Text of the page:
Mortgage Fraud, the Land Titles Act and Due Diligence: The Rabi v. Rosu Decision
Banking and Finance Law Review, Vol. 22, pp. 419-434, 2007
16 Pages Posted: 6 Sep 2008
Date Written: June 6, 2008
Real estate fraud has become a very real threat in Ontario. A product of an increasingly common crime, identity theft, real estate fraud occurs when homeowners' titles are fraudulently transferred, and mortgages are registered against those titles, all without the homeowners' knowledge or consent. By the time a homeowner discovers the occurrence of the fraudulent purchase, the fraudster has run off with the mortgage funds, leaving two innocent parties, the homeowner and the mortgagee, with a mortgage charge on the property that must be shouldered by one of them. That is precisely what happened in Rabi v. Rosu. While Rabi v. Rosu is a trial court judgment, it is significant for three reasons. First, it circumvented the application of a very similar Ontario Court of Appeal decision, CIBC Mortgages Inc. v. Chan that, under the doctrine of precedent, should have been followed. Second, it determined that the common law will prevail under the Land Titles Act unless a different legislative intention is indicated and that the theory of deferred indefeasibility governs in the Act. Finally, the decision in Rabi v. Rosu imported a concept of due diligence into the Land Titles Act, the implications of which will require money lenders to double check every mortgage transaction on which they sign off in the future. This article discusses the importance of Rabi v. Rosu in the area of mortgage fraud and outlines the most recent amendments to the Land Titles Act.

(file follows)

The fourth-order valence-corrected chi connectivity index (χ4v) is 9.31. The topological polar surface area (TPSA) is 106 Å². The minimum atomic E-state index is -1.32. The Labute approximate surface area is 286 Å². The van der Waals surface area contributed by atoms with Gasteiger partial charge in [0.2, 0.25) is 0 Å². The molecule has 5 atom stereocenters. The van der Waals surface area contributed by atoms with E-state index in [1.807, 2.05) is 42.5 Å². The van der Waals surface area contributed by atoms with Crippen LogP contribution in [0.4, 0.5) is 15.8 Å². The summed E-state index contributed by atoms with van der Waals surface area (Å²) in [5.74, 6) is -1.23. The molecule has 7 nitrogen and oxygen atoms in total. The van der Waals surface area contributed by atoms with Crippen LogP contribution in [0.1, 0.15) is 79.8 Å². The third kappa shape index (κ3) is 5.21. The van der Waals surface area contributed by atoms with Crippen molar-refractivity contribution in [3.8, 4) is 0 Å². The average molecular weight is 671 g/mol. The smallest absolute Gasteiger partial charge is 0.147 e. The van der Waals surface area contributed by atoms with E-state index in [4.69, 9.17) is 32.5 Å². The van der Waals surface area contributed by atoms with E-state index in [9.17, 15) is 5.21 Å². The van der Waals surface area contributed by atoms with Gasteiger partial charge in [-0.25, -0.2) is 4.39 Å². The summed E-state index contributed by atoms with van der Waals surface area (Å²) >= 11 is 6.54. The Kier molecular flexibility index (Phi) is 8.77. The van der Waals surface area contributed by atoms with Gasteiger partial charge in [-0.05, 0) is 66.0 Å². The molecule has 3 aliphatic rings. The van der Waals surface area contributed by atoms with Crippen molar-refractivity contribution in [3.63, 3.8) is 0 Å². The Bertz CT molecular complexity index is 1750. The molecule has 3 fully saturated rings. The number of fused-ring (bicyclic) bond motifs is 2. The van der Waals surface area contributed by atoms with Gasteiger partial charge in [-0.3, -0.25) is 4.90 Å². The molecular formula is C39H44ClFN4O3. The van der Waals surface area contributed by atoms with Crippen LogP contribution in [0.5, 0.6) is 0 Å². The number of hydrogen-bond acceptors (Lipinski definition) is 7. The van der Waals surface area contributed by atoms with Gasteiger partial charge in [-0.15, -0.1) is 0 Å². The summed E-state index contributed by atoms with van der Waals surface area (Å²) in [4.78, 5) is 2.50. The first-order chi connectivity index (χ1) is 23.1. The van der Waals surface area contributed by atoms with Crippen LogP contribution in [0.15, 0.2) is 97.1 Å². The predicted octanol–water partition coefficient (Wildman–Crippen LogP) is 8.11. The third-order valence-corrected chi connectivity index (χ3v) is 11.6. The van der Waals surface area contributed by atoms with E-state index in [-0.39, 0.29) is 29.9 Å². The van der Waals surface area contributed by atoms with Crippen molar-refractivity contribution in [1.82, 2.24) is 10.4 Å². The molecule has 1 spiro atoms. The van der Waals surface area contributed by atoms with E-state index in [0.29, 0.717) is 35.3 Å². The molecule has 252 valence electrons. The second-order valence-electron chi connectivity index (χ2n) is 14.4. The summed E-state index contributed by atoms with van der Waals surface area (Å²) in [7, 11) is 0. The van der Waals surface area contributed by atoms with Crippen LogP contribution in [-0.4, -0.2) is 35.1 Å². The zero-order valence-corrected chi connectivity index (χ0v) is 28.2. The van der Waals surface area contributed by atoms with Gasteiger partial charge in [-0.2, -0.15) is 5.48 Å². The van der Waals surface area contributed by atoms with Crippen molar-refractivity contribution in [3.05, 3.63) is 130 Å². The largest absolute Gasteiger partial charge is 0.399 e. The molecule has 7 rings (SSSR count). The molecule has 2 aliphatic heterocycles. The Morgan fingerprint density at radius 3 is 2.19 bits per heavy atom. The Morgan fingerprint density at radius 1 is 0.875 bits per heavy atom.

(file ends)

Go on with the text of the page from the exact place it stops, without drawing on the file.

Keywords: mortgage fraud, real estate fraud, identity theft, Land Titles Act, due diligence, Rabi v Rosu, Lawrence v Wright, CIBC Mortgages Inc v Chan, deferred indefeasibility, Dominion Stores Ltd. v United Trust Co, Bill 152
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